so a long story short, what should a guitarist learn music theory wise and how should he apply it? or she... i guess...


i think this is the main point you're asking, and the answer is basically everything you can - these are books I have along with various websites i use as a reference

Learn and Master Guitar - steve krenz

Ted Greene - modern chord progressions, and chord chemistry

and there are various websites and articles that ive used to figure things out

you should look into those, or at least the ted greene ones which i think are priceless, advanced and kind of messy to read but very good practical knowledge.

finally, before you do anything though you should make sure you clearly know how the roman numeral numbering system works, the major/minor key signatures, a clear understanding of interval naming, and a clear understanding of the different chord formulas.

If you dont know at least those things, trying to learn more theory is like trying to learn algebra without knowing all of the numbers or what the +/-/= signs mean
#5
so a long story short, what should a guitarist learn music theory wise and how should he apply it?

if your serious..

scales & arpeggios..in all keys..in all positions..

chords & inversions (triads & 4-note) in all keys..in all positions

Standards: learn at least 20 in all keys..in all positions..using the chords, inversions and scales you are also learning.

this will be a long term study..(years..yes really) to get under your fingers for it to be "natural" feeling

on top of this basic work: harmony-all aspects..traditional classical..jazz..symmetrical..other concepts..

melody: moving voices..contrary motion..interval studies and concepts (joe diorio..howard roberts-excellent studies) learn as much as you can this topic

yes its alot of work..but with determination..you can do it..

play well

wolf
#6
Xiaoxi, so you are a follower of studing theory or not? You are writting that one's should learn theory wisely to know context and what is going on etc. and then jump with "theory jails your creativity - that's not a myth". So, I'm a liitle confused.
#8
Quote by Xiaoxi
What you really need to do is take your ego down a notch.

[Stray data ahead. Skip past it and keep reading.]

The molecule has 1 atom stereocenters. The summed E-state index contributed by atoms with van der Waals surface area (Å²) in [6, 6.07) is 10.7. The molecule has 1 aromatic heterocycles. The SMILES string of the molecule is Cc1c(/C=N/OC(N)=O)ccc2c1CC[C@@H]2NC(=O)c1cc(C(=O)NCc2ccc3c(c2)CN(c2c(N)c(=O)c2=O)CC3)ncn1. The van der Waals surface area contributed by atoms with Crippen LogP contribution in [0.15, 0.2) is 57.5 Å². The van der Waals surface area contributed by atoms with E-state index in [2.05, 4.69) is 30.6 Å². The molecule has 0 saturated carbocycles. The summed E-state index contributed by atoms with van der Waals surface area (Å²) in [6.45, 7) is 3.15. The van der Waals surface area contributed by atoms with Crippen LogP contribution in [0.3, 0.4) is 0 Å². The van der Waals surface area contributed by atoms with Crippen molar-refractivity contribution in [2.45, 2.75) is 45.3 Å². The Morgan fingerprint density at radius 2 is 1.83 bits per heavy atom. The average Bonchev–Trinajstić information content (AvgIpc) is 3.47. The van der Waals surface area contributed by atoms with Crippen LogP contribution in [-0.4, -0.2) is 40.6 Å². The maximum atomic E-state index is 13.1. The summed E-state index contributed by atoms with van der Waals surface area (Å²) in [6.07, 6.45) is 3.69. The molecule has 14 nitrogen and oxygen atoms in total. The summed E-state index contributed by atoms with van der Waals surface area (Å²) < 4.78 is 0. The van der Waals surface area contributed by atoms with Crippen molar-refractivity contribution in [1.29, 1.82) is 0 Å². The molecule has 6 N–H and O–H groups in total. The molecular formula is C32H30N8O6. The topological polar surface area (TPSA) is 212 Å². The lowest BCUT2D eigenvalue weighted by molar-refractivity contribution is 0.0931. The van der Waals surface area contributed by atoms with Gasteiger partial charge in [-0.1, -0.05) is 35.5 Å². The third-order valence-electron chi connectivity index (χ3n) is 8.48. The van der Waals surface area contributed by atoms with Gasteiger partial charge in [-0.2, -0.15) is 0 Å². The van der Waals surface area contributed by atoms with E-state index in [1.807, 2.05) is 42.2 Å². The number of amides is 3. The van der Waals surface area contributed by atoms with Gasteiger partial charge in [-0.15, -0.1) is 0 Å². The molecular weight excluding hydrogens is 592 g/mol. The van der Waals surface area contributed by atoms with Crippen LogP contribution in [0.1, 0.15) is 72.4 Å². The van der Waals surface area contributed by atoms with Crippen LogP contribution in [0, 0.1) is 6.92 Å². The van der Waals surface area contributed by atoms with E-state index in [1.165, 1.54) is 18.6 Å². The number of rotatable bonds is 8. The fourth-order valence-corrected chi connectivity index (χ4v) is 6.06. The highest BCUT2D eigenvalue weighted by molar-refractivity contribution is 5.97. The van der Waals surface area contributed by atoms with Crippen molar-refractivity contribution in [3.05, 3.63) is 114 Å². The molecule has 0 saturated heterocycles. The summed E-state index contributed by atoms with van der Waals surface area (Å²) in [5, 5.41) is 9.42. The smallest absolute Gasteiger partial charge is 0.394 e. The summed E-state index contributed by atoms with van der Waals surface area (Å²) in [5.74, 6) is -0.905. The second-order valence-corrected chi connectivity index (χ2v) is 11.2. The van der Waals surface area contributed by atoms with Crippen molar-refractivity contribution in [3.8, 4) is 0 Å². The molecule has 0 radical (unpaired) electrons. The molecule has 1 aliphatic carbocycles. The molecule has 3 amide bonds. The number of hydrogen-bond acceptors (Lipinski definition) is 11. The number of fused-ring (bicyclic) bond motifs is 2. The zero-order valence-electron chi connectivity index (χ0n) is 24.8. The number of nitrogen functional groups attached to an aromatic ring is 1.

I highly doubt that you really "know your chords". If I put a standard chart in front of you, I highly doubt that you can comp as effectively as someone who really knows what he's doing.

It's not enough to see A-7 and immediately head for the 5th fret of the E string. It's about context: what is the function of this A-7? what are others doing in the ensemble? what voicing does it need? what extensions or substitutions can be used? what kind of rhythmic texture will be clear but not get in the way? Can you do all of this on the fly intuitively? No? Then you don't really know your chords.

The other problem is that you don't actually have an understanding of music theory. Knowing scattered tid bits about how to construct a chord or scale is like looking up random facts on Wikipedia about quantum physics. If you are genuinely interested, you have to start from the ground up with a commitment to stay on a logical developmental track. And yes, that starts with individual intervals. Otherwise, the more "tid bits" you know, the more it will hamper you. You've often heard the myth that knowing theory just jails your creativity. That's not a myth. You are well on your way if you continue your current mentality.

youre correct, i wouldnt be as efficient as mimi fox at seeing a chord, and processing it a million different ways and knowing everything about it. but i wasnt trying to be arrogant. you just hate me lol. im not an expert guitarist, im looking for some extra info to shoot me in a better direction. links to online websites to learn stuff would be great.